Regulation A created a limited exemption from the registration requirements of Section 5, Securities Act for those who comply with the dictates of the Regulation. Generally it requires that certain information be furnished to investors and that other requirements be met. Those seeking to use the exemption must comply with its dictates.

A good example of how the regulation works is In the Mater of Hemp Naturals, Inc., Adm. Proc. File No. 3-21430 (May 16, 2023). There the firm initially complied with the dictates of the regulation for a specific number of shares priced within a range. Ultimately, however, the issuer failed to comply with Regulation. It improperly changed the offering price and did not update its financial information as required. The firm’s offering of shares was thus found to be in violation of Section 5 of the Securities Act. The company resolved the case by consenting to the entry of a cease-and-desist order based on Section 5 and paying a penalty of $50,000.

Earlier this week the Commission concluded that nine other issuers had run afoul of one or more of the requirements for utilizing the Regulation in a fashion similar to the firm in the Hemp Naturals proceeding. Stated differently, each issuer was thus not entitled to an exemption from registration. Yet each issuer sold its shares to investors. Each issuer thereby violated Section 5 of the Securities Act.

Those named in the proceedings, in addition to Hemp Naturals, are: CW Petroleum Corporation; DNA Brands Inc.; Graystone Company, Inc., Green Stream Holdings Inc.; LiveWire Ergogonenics, Inc; Principal Solar Inc.; SFL Maven Corporation; The Marquie Group Inc.; and Verde Be Holdings Inc.

To resolve the charges each issuer consented to the entry of a cease-and-desist order based on Section 5. In addition, each issuer agreed to pay a penalty in an amount ranging from a high of $90,000 to a low of $5,000.

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Crypto assets have become a key focus for the SEC in recent years. With Congress not taking any meaningful action in the area, SEC Chair Gensler added positions to the Enforcement Division to focus on the abuses taking place in the crypto space.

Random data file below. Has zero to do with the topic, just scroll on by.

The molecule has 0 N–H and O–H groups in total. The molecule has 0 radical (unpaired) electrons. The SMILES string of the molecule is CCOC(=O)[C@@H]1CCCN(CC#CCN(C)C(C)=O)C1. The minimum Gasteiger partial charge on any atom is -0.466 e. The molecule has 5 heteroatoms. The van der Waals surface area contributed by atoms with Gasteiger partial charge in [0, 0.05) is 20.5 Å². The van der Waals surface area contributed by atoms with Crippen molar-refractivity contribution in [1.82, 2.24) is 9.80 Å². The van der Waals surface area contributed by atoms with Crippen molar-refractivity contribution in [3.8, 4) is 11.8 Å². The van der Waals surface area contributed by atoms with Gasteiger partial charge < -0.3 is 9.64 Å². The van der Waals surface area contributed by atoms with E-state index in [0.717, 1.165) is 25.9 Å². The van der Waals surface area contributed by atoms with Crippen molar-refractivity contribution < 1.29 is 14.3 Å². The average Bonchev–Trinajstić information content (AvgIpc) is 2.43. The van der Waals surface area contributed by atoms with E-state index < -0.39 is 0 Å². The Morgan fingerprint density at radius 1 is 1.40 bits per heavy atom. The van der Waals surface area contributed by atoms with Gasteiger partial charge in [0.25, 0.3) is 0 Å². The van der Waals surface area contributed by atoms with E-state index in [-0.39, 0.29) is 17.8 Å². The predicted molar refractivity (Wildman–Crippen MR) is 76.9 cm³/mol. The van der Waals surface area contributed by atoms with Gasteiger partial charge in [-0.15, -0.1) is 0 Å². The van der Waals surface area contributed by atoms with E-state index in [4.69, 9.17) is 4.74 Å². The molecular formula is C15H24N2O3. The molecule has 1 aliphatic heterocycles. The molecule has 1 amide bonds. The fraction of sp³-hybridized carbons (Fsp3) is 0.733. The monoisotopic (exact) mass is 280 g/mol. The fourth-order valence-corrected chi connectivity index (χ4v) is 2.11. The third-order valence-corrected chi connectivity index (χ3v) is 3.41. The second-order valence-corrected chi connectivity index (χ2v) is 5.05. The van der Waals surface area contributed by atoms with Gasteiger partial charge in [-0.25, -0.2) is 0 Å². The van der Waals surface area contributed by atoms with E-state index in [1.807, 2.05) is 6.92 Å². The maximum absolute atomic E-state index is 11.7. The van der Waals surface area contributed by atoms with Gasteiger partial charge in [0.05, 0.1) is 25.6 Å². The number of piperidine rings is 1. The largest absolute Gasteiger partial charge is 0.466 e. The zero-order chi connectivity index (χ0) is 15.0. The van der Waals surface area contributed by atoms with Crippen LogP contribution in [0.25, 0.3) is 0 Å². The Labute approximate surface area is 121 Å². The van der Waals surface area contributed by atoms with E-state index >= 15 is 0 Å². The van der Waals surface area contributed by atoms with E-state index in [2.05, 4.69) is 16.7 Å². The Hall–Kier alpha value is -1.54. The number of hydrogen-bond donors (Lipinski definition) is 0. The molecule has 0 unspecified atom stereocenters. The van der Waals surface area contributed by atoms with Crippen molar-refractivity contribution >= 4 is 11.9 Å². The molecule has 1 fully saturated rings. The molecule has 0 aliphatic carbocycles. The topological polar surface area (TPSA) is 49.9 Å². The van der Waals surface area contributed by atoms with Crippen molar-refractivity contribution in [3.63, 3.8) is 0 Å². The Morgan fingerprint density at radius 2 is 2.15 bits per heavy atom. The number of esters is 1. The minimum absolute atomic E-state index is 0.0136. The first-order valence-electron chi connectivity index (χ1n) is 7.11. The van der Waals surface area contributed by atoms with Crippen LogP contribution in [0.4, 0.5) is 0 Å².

Last year DOJ joined the fight, forming a network of prosecutors to help clean up the area in the wake of President Biden’s March 9, 2022 Executive Order on the topic. Nevertheless, the cases keep on coming. A good example is the case filed on May 15, 2023 by the Commission in which over 700 lost at least part of their savings after being targeted to purchase Red Rock Premium Coins with their retirement funds by an outfit called Red Rock Secured.

SEC v. Redrock Secured, LLC, Civil Action No, 2:23-cv-03682 (C.D. Cal. Filed May 15, 2023) is an action which names as defendants: the firm and three of its executives, Sean Kelly, Anthony Spencer and Jeffrey Ward. Over a period of about five years, beginning in early 2017, Defendant Kelly, the CEO of the firm, and Defendants Spencer and Ward, sought to and often did, persuade investors to liquidate their retirement accounts and purchase what were called Red Rock premium coins to “protect” their retirement accounts. The Red Rock executives typically told potential investors that the markup to acquire the coins was minimal since the maximum was about 29% pf the cost of what they called premium metals. In making this sales pitch the executives claimed that the market value of the coins was substantially higher than that reported.

The claims were false. Nevertheless, at least 700 investors paid over $50 million to secure the coins, The complaint alleges violations of Exchange Act Section 10(b) and Advisers Act Sections 206(1) and 206(2). The case is in litigation, See Lit. Rel. No, 25727 (May 145, 2023).

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